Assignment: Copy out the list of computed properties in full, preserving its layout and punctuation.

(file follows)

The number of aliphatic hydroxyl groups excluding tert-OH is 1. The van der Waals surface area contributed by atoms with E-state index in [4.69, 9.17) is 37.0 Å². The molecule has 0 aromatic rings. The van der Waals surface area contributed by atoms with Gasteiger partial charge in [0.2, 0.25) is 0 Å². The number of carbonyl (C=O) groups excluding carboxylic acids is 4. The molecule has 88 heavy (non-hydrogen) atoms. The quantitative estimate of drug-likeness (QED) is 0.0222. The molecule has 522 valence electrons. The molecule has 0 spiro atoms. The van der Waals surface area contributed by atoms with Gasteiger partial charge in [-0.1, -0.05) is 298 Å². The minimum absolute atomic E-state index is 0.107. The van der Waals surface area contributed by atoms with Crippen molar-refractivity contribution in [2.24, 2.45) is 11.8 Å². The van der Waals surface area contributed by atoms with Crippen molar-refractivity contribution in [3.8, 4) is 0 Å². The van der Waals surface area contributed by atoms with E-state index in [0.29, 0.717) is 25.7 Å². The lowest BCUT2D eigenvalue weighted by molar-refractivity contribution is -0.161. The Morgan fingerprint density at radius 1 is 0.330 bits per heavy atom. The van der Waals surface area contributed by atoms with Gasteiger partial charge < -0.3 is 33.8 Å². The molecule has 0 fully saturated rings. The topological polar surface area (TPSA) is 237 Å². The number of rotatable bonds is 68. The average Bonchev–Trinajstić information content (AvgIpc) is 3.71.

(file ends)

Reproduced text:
The number of aliphatic hydroxyl groups excluding tert-OH is 1. The van der Waals surface area contributed by atoms with E-state index in [4.69, 9.17) is 37.0 Å². The molecule has 0 aromatic rings. The van der Waals surface area contributed by atoms with Gasteiger partial charge in [0.2, 0.25) is 0 Å². The number of carbonyl (C=O) groups excluding carboxylic acids is 4. The molecule has 88 heavy (non-hydrogen) atoms. The quantitative estimate of drug-likeness (QED) is 0.0222. The molecule has 522 valence electrons. The molecule has 0 spiro atoms. The van der Waals surface area contributed by atoms with Gasteiger partial charge in [-0.1, -0.05) is 298 Å². The minimum absolute atomic E-state index is 0.107. The van der Waals surface area contributed by atoms with Crippen molar-refractivity contribution in [2.24, 2.45) is 11.8 Å². The van der Waals surface area contributed by atoms with Crippen molar-refractivity contribution in [3.8, 4) is 0 Å². The van der Waals surface area contributed by atoms with E-state index in [0.29, 0.717) is 25.7 Å². The lowest BCUT2D eigenvalue weighted by molar-refractivity contribution is -0.161. The Morgan fingerprint density at radius 1 is 0.330 bits per heavy atom. The van der Waals surface area contributed by atoms with Gasteiger partial charge < -0.3 is 33.8 Å². The molecule has 0 fully saturated rings. The topological polar surface area (TPSA) is 237 Å². The number of rotatable bonds is 68. The average Bonchev–Trinajstić information content (AvgIpc) is 3.71.